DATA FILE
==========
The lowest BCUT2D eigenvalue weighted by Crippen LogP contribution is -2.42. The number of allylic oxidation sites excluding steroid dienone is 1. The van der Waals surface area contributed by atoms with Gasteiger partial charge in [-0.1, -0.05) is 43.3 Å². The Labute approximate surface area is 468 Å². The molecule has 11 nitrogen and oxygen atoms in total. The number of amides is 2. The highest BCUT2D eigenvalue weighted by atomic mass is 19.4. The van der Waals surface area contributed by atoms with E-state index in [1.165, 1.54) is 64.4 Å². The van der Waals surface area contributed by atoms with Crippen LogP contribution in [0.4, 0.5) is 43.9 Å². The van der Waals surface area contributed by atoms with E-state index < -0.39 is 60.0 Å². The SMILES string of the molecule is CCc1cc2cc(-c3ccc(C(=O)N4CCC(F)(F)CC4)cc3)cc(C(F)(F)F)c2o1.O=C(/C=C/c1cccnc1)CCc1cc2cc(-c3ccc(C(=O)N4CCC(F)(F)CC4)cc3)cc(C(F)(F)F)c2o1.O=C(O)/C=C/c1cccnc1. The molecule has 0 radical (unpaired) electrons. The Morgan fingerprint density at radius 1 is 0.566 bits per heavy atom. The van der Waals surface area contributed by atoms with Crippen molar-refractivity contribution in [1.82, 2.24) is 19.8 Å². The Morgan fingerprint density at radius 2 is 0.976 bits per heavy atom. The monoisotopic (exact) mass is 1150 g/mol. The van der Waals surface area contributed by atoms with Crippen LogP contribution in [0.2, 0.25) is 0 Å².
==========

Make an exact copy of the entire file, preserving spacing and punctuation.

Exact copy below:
The lowest BCUT2D eigenvalue weighted by Crippen LogP contribution is -2.42. The number of allylic oxidation sites excluding steroid dienone is 1. The van der Waals surface area contributed by atoms with Gasteiger partial charge in [-0.1, -0.05) is 43.3 Å². The Labute approximate surface area is 468 Å². The molecule has 11 nitrogen and oxygen atoms in total. The number of amides is 2. The highest BCUT2D eigenvalue weighted by atomic mass is 19.4. The van der Waals surface area contributed by atoms with E-state index in [1.165, 1.54) is 64.4 Å². The van der Waals surface area contributed by atoms with Crippen LogP contribution in [0.4, 0.5) is 43.9 Å². The van der Waals surface area contributed by atoms with E-state index < -0.39 is 60.0 Å². The SMILES string of the molecule is CCc1cc2cc(-c3ccc(C(=O)N4CCC(F)(F)CC4)cc3)cc(C(F)(F)F)c2o1.O=C(/C=C/c1cccnc1)CCc1cc2cc(-c3ccc(C(=O)N4CCC(F)(F)CC4)cc3)cc(C(F)(F)F)c2o1.O=C(O)/C=C/c1cccnc1. The molecule has 0 radical (unpaired) electrons. The Morgan fingerprint density at radius 1 is 0.566 bits per heavy atom. The van der Waals surface area contributed by atoms with Crippen molar-refractivity contribution in [1.82, 2.24) is 19.8 Å². The Morgan fingerprint density at radius 2 is 0.976 bits per heavy atom. The monoisotopic (exact) mass is 1150 g/mol. The van der Waals surface area contributed by atoms with Crippen LogP contribution in [0.2, 0.25) is 0 Å².